Commission Prefers to See Budd Dairy Warehouses Preserved
A transformative proposal for the Budd Dairy site in Italian Village was announced last week, suggesting the replacement of several older single-story warehouse structures with new modern mixed-use apartment buildings, along with the restoration of the historic Budd Dairy building. The project went in front of the Italian Village Commission on Tuesday, and several commissioners asked that the warehouse be given a second look.
“I’m having a hard time seeing why you’re taking the Durable Slate building down,” said Commissioner David Cooke. “The Fox in Snow Cafe is a great example of reuse of a similar structure. I’m not in favor of wiping out buildings that have potential. I’d like to see more adaptive reuse.”
Commission member Josh Lapp said he was in favor of the demolition of the Durable Slate building, but would like to see some of the others repurposed. He asked the developer for a more diverse mix of architecture between modern and historic. Commission member Rex Hagerling voiced a stronger opinion in favor of preserving the buildings.
“The original 1949 Durable Slate building should be maintained — that’s really important to me,” he stated. “I’m opposed to demolishing all of these warehouses. There’s a fantastic opportunity to do an incredible adaptable reuse. That’s the essence of what we’re trying to save.”
Developer Kevin Lykens explained that the reuse of the buildings has been explored, but that the task is easier said than done.
“The warehouse buildings are old, and there’s not a lot of significance to them as far as architecture goes,” he said. “They’re connected with different floor plates which would make it hard to do residential. And the sandstone exterior of the Durable Slate building is very deteriorated. It’s a difficult building.”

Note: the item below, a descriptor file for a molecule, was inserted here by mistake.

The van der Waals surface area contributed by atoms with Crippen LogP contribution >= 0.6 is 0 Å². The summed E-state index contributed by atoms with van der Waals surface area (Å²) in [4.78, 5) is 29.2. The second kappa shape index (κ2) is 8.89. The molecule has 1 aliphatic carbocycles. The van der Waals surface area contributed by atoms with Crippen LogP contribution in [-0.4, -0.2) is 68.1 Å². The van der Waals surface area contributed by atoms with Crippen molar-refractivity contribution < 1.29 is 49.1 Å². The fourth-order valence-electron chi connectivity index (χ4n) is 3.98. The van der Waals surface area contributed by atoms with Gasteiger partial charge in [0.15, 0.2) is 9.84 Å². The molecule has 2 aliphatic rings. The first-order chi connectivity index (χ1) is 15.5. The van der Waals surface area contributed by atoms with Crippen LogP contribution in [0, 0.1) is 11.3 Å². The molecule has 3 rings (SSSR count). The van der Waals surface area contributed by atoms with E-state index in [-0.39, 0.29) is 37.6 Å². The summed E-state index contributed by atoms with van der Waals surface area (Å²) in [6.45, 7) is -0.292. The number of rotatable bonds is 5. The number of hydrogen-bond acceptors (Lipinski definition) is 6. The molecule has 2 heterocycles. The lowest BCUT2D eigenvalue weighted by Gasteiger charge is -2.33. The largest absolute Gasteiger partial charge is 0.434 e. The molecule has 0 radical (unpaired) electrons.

Commission member Jason Sudy said that while it’s hard to get a sense of the Durable Slate building from the outside, the warehouses behind the Budd Diary building should be reexamined first.
“I just went back there again with the eye of potential demolition,” he said. “They’re a lot cooler than I remember. I’m not 100% opposed to demolition… but I need to think about it some more.”
Sudy noted that overall he felt excited about the development as a whole, with the echoed desire to see more architectural diversity in the buildings so that the giant project doesn’t end up looking like one giant project.
“We don’t look at this as single hybrid housing development,” said Architect Tim Lai during the presentation. “In other words, we don’t want to build a castle, we want to build a park,” he noted in reference to the green spaces added along Fourth Street and between some of the buildings.
“We created a curved green space in front that is 30 feet deep at the widest point and tapers down to both ends,” he added. “Doing that we introduce tree lawns, a spacious sidewalk, and more greenspace for pedestrians. We’re using that curve line to break up the building mass.”
“I’m not sure I understand the private and public discussion yet,” said commission member Todd Boyer. “The buildings don’t access green space. I also have hard time with the Budd Dairy warehouses going away. There’s a big opportunity to do something there. The warehouses are the hard part, but I think they’ll be the most successful.”
“Obviously, it’s very natural for us to develop a romantic attachment to old warehouses,” responded Lai. “I love them… I work in one every day. But we need to demolish the buildings in back because we currently have the parking in the front, and that is not the most friendly use for Fourth Street. The idea is to move parking park to back to be able to support mixed use commercial in the front.”
Commission member Ben Goodman shared similar concern about demolition and green space issues, but closed out the review session with praise for the application.
“This was a fantastic package and a great presentation,” he stated. “We don’t always get to hear the logic and principles behind these projects. This is good stuff, and I appreciate that.”
The commission chose to continue the discussion on the project at a future meeting with a revised project update from the developer.
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For more information, visit www.lykenscompanies.com.
All renderings and visuals via Tim Lai ArchitecT.